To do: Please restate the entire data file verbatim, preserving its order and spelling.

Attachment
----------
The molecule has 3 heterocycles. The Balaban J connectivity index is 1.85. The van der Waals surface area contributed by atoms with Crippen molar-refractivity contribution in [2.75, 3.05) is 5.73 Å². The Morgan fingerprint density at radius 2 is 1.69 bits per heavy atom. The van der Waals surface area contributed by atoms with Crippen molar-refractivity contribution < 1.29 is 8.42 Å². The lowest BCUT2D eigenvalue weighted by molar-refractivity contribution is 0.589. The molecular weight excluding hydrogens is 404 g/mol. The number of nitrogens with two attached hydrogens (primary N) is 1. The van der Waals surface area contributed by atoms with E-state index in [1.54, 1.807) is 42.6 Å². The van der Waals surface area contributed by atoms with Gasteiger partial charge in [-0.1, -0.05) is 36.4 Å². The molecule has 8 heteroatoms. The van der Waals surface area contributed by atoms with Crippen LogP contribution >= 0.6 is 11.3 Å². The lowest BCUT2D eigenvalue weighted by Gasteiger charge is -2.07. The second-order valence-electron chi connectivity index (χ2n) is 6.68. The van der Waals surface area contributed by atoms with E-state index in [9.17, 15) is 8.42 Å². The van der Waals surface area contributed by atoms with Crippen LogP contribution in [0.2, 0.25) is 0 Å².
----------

The molecule has 3 heterocycles. The Balaban J connectivity index is 1.85. The van der Waals surface area contributed by atoms with Crippen molar-refractivity contribution in [2.75, 3.05) is 5.73 Å². The Morgan fingerprint density at radius 2 is 1.69 bits per heavy atom. The van der Waals surface area contributed by atoms with Crippen molar-refractivity contribution < 1.29 is 8.42 Å². The lowest BCUT2D eigenvalue weighted by molar-refractivity contribution is 0.589. The molecular weight excluding hydrogens is 404 g/mol. The number of nitrogens with two attached hydrogens (primary N) is 1. The van der Waals surface area contributed by atoms with E-state index in [1.54, 1.807) is 42.6 Å². The van der Waals surface area contributed by atoms with Gasteiger partial charge in [-0.1, -0.05) is 36.4 Å². The molecule has 8 heteroatoms. The van der Waals surface area contributed by atoms with Crippen LogP contribution >= 0.6 is 11.3 Å². The lowest BCUT2D eigenvalue weighted by Gasteiger charge is -2.07. The second-order valence-electron chi connectivity index (χ2n) is 6.68. The van der Waals surface area contributed by atoms with E-state index in [9.17, 15) is 8.42 Å². The van der Waals surface area contributed by atoms with Crippen LogP contribution in [0.2, 0.25) is 0 Å².